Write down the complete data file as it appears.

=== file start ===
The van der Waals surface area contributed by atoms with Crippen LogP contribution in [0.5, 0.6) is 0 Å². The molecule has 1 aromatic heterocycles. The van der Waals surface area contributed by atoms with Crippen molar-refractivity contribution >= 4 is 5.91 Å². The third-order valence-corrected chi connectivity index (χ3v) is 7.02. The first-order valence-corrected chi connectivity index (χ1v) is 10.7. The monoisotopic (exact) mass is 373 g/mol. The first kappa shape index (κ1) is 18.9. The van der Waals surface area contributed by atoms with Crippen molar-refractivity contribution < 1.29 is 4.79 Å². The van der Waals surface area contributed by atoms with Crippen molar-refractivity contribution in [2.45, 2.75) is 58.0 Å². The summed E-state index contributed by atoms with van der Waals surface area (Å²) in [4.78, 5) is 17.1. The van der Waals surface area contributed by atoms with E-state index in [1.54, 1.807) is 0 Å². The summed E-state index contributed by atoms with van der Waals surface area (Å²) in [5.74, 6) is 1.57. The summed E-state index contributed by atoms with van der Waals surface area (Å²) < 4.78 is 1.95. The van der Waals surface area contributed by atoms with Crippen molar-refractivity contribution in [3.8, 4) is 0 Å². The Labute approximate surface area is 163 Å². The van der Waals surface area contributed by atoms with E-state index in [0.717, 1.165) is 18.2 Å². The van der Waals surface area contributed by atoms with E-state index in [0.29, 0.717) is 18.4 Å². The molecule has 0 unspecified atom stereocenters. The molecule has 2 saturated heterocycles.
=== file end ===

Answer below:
The van der Waals surface area contributed by atoms with Crippen LogP contribution in [0.5, 0.6) is 0 Å². The molecule has 1 aromatic heterocycles. The van der Waals surface area contributed by atoms with Crippen molar-refractivity contribution >= 4 is 5.91 Å². The third-order valence-corrected chi connectivity index (χ3v) is 7.02. The first-order valence-corrected chi connectivity index (χ1v) is 10.7. The monoisotopic (exact) mass is 373 g/mol. The first kappa shape index (κ1) is 18.9. The van der Waals surface area contributed by atoms with Crippen molar-refractivity contribution < 1.29 is 4.79 Å². The van der Waals surface area contributed by atoms with Crippen molar-refractivity contribution in [2.45, 2.75) is 58.0 Å². The summed E-state index contributed by atoms with van der Waals surface area (Å²) in [4.78, 5) is 17.1. The van der Waals surface area contributed by atoms with E-state index in [1.54, 1.807) is 0 Å². The summed E-state index contributed by atoms with van der Waals surface area (Å²) in [5.74, 6) is 1.57. The summed E-state index contributed by atoms with van der Waals surface area (Å²) < 4.78 is 1.95. The van der Waals surface area contributed by atoms with Crippen molar-refractivity contribution in [3.8, 4) is 0 Å². The Labute approximate surface area is 163 Å². The van der Waals surface area contributed by atoms with E-state index in [0.717, 1.165) is 18.2 Å². The van der Waals surface area contributed by atoms with E-state index in [0.29, 0.717) is 18.4 Å². The molecule has 0 unspecified atom stereocenters. The molecule has 2 saturated heterocycles.